The holiday season is typically thought of as a time of merriment, festivities, and visiting with family and friends. For older adults, however, the holidays can present some very unique challenges. For example, crowded family gatherings might be overwhelming, particularly for those with dementia. As a caregiver, you have more to think about than just yourself. Taking time to plan ahead can ease the stress and help make things a lot smoother and easier. Read More
Epilepsy is a common, chronic disorder caused by surges or disturbances in the electrical functioning of the brain. These surges or disturbances cause seizures, and during these seizures certain actions, movements, thoughts, speech, and emotions can be altered.
Caring for a senior with seizures is not too difficult. Below is a list of do’s and don’ts to help make caregiving easier and a lot less stressful. Read More
Home care has become increasingly popular as an assisted living option, as more elderly people need assistance. Because of the latest medical breakthroughs, millions of adults are now finding themselves taking care of older relatives and parents. When do you decide to utilize home care versus doing it on your own? Read More
Many Alzheimer’s caregivers are deeply dedicated and feel like they can handle anything. Usually they are often so burned out they can’t even imagine how anyone could assist them. In addition, they may be reluctant to ask for help because they don’t want to impose and because they’re afraid people will refuse to help. Reaching out will help avoid getting burned out. We have put together some information on how to get the assistance the caregiver needs. Read More
This number of elderly Americans has far-reaching implications for our nation’s public health system and will place unprecedented demands on the provision of health care and aging-related services. Public health efforts to promote health and functional independence are critical strategies in helping older adults stay healthy. Read More
What is Parkinson’s Disease?
Parkinson’s Disease (PD) is a progressive, neurological disease that mainly affects movement but can also affect cognition. Parkinson’s disease results from the destruction of nerve cells in the brain that produce the chemical dopamine.
Caregiving for People Living with Parkinson’s
Caring for a loved one with PD can be a challenging job, especially as the disease progresses. Get prepared, take care of yourself, get help (don’t try to do it all yourself), work to maintain a good relationship with your loved one, and encourage the person with PD for whom you care, to stay active. Read More
Driving is perhaps the ultimate symbol of independence and control. An elderly person is likely going to feel trapped if they are required to give up driving when they are accustomed to that freedom. Loss of control is a fear for anyone, especially for aging parents, who may be also feeling loss of control of their physical health.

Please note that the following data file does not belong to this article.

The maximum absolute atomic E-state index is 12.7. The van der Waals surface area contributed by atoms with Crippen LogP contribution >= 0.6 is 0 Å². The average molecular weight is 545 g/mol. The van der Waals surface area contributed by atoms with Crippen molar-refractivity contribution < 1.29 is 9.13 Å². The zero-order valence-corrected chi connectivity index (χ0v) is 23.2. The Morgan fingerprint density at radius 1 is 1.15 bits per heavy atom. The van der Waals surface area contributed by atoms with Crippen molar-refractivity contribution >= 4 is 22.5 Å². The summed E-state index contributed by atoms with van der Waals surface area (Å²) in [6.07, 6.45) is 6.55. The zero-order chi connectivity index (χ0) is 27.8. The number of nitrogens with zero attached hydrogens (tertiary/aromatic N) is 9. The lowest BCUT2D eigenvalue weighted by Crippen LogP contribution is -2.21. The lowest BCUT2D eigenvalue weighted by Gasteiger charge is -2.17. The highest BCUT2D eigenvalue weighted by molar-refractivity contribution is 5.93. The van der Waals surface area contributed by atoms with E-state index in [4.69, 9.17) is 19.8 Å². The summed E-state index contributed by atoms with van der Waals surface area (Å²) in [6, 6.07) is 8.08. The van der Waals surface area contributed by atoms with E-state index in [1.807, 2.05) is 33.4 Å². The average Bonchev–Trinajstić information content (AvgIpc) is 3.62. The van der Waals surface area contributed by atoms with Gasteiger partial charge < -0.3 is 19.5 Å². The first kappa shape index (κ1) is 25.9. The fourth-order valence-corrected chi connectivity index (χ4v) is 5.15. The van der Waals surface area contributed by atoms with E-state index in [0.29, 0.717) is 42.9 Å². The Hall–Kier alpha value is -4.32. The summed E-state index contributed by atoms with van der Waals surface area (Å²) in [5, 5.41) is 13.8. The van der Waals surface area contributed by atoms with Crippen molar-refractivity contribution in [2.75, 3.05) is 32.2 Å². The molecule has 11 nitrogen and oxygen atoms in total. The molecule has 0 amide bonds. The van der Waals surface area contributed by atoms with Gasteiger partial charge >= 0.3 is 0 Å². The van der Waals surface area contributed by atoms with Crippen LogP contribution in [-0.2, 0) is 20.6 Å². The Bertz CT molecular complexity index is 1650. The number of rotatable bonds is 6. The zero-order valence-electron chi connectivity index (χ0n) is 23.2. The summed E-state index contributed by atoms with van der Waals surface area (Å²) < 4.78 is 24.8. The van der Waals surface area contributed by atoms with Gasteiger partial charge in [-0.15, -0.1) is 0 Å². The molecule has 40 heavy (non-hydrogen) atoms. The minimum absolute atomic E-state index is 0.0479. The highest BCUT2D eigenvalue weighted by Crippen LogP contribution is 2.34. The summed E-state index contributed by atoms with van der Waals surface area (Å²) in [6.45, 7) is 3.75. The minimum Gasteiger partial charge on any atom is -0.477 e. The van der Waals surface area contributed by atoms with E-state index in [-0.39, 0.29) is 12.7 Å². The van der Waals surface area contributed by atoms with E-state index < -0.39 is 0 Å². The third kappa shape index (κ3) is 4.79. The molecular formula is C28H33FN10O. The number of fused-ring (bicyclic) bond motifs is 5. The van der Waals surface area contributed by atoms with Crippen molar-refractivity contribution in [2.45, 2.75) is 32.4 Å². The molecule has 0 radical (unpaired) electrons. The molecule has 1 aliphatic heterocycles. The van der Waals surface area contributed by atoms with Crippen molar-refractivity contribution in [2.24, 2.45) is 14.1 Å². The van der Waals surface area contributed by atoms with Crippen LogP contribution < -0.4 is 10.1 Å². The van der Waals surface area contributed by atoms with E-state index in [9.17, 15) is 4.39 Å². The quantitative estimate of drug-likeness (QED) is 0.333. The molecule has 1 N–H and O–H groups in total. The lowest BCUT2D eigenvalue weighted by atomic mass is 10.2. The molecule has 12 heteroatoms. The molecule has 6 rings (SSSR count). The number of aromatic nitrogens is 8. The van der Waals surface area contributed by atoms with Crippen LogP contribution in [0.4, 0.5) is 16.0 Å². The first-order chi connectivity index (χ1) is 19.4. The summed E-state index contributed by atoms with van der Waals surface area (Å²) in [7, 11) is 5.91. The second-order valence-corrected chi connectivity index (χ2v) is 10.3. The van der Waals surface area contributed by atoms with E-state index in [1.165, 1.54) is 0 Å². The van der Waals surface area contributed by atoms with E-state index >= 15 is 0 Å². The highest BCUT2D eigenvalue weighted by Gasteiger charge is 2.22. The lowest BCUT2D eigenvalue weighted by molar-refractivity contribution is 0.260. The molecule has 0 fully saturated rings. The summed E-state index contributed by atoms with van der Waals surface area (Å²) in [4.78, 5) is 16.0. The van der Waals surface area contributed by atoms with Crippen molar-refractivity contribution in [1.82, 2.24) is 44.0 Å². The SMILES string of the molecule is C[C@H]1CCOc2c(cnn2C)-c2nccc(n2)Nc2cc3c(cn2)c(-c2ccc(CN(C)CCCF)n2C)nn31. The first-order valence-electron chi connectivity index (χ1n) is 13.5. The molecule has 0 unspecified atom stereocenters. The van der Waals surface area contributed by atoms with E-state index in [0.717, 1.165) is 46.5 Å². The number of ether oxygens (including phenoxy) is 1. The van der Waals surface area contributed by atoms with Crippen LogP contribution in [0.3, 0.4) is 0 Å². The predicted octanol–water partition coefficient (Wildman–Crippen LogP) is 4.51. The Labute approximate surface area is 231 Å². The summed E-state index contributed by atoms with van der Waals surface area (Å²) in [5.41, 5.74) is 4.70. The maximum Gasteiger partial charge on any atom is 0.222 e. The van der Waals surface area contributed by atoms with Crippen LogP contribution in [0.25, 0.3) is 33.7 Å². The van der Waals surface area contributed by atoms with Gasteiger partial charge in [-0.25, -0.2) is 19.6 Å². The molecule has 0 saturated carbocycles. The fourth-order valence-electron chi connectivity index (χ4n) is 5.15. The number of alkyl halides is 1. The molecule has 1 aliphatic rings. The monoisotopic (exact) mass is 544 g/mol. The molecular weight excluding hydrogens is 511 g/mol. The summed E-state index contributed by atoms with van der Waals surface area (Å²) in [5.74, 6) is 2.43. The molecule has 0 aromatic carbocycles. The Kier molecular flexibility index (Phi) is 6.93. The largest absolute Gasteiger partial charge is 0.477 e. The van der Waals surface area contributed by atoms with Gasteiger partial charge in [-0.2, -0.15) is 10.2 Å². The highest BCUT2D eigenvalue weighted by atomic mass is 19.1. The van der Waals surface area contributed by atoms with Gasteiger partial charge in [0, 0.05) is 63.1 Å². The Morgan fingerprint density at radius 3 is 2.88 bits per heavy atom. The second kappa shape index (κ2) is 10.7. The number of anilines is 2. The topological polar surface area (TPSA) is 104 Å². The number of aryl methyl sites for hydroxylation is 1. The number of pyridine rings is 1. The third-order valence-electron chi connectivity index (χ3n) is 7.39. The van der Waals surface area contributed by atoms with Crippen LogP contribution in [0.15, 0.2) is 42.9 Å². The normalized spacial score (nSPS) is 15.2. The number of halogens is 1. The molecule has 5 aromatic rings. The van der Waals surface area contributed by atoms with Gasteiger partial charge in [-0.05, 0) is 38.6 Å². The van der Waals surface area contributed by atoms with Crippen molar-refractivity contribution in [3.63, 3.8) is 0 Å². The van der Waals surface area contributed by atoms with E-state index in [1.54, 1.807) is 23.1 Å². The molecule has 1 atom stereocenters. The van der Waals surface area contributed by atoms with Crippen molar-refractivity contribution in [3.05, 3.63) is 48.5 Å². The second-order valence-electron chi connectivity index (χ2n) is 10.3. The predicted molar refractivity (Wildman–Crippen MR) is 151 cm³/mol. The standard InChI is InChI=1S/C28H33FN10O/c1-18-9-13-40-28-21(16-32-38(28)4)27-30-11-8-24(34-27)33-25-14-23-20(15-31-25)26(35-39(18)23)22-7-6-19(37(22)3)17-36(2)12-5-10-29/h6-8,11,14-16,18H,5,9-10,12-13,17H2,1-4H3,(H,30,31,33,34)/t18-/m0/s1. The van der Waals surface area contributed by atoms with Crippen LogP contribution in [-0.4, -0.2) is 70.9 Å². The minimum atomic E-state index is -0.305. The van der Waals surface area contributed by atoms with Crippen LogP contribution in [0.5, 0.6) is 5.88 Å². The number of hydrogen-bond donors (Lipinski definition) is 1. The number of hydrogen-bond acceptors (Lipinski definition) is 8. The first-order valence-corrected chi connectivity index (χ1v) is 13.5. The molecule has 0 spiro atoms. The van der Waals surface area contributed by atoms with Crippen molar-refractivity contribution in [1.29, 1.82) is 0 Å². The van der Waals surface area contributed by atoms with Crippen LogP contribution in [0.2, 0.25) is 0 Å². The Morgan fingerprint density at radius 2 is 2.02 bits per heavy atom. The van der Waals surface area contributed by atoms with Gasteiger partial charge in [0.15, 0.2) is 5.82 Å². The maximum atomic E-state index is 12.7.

From studies on the subject, we know that most people will relinquish the keys when asked to do so and when the time comes. But there are still a sizable number of seniors who adamantly refuse to even consider it, in spite of accidents, and urgings of family. Read More
A hoarding disorder is a persistent difficulty discarding or parting with possessions because of a perceived need to save them. A person with a hoarding disorder experiences distress at the thought of getting rid of the items. This usually results in excessive accumulation of items, regardless of actual value.
Hoarding often creates such cramped living conditions that homes may be filled to capacity, with only narrow pathways winding through stacks of clutter. Some people also collect animals, keeping dozens or hundreds of pets in unsanitary conditions because they can’t care for them properly. Read More
Arthritis can be painful and difficult for the elderly to deal with so it’s good to know how to help those with arthritis when necessary. Knowing about the different types of arthritis can also be very helpful. It’s the best way to assist those with arthritis.
There are two different types of arthritis, rheumatoid arthritis and osteoarthritis. Rheumatoid arthritis causes swelling of the joints as well as joint damage. It’s an autoimmune disorder that can best be treated with medication. Osteoarthritis occurs when the cartilage between the joints disintegrates. This causes the bones to rub against each other. Both types of arthritis can cause the joints to become inflamed and stiff which makes it hard for those with arthritis to move their joints. Arthritis most commonly occurs in the joints of the hands, wrists, knees and feet which can make it hard for those with arthritis to move around or pick things up. Read More
This is part three of a series that offers some helpful tips to avoid caregiver burnout when dealing with someone suffering with Alzheimer’s disease. Learning as much as possible about Alzheimer’s can help alleviate burnout and make life easier for you and the person afflicted with this disease. This part discusses realistic expectations and setting up a game plan. This is the final part of that series. Read More